Metal Gear REX artMetal Gear Solid could make a terrific movie. In my last post, I discussed three pitfalls in adapting video games into movies. First, many games lack a strong story; second, too many filmmakers make films that appeal only to people who play games; third, the cyclical structure of most video games can’t be compressed into movies.

Metal Gear Solid can easily dodge all of these problems. The game has a strong story, complete with a highly cinematic presentation. (The game’s director, Hideo Kojima, is a film aficionado whose tagline on Twitter reads: “70% of my body is made of movies.”) The game’s plot requires little backstory or gaming knowledge, and can be easily revised to require none.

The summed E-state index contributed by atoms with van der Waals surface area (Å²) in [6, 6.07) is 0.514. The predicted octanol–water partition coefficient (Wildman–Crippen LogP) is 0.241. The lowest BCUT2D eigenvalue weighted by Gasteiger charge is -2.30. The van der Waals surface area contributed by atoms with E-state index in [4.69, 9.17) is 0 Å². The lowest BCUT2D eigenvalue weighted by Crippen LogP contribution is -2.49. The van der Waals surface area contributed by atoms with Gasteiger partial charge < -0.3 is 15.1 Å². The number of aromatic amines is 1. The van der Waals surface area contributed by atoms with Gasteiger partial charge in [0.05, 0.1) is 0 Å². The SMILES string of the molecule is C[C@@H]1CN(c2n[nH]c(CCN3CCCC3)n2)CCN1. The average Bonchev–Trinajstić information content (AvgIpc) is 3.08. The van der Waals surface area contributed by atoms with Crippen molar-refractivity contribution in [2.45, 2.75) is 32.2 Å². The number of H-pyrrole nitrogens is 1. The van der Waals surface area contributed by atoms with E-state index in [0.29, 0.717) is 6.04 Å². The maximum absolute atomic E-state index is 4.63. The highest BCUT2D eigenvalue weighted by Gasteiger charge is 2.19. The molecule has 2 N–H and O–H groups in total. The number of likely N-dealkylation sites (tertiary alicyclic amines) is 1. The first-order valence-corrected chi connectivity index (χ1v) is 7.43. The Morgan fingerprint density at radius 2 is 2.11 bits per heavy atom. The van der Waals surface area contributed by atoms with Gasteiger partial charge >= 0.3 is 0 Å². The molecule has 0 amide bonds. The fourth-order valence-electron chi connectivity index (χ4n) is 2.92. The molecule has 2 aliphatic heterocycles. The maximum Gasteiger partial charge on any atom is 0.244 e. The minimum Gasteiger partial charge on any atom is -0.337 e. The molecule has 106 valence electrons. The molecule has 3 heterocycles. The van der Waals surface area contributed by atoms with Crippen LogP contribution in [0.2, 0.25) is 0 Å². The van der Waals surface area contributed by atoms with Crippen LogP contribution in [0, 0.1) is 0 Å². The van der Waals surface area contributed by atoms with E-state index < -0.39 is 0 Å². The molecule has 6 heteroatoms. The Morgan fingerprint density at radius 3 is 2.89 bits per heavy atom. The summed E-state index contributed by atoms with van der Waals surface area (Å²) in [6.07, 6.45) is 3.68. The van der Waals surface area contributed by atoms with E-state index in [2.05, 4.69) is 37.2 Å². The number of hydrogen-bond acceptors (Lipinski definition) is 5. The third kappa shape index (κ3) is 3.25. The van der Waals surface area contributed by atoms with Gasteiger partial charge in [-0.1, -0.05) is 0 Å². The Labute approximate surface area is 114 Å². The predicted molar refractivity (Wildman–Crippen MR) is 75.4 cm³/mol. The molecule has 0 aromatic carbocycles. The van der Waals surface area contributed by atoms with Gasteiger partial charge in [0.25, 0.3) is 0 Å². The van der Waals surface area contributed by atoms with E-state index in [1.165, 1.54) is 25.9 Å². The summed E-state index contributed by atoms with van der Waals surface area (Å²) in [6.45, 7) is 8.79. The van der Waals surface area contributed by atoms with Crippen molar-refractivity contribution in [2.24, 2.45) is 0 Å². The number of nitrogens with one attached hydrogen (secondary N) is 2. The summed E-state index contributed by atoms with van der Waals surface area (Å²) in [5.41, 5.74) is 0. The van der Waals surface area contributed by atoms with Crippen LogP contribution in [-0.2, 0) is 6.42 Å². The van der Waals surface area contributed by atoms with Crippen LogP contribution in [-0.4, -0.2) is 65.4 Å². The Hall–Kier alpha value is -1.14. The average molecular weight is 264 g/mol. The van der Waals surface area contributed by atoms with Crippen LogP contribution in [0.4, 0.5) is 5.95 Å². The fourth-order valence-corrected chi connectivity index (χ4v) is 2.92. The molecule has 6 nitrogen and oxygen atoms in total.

Finally, while Metal Gear Solid only slightly follows the ubiquitous looping structure of video games. A few edits to the story would yield a focused narrative that lends itself beautifully to film.

What should be cut? The two hostages taken by FOXHOUND could be reduced to one. Several characters—FOXHOUND member Vulcan Raven and cyborg Gray Fox, among others—could be removed. The plot could be streamlined by leaving out the less interesting parts of Snake’s mission from the original game. One or two action scenes could be omitted, and the others rearranged for the sake of pacing. Finally, the villain’s angsty monologues (which are silly even in the game) could be extremely abridged.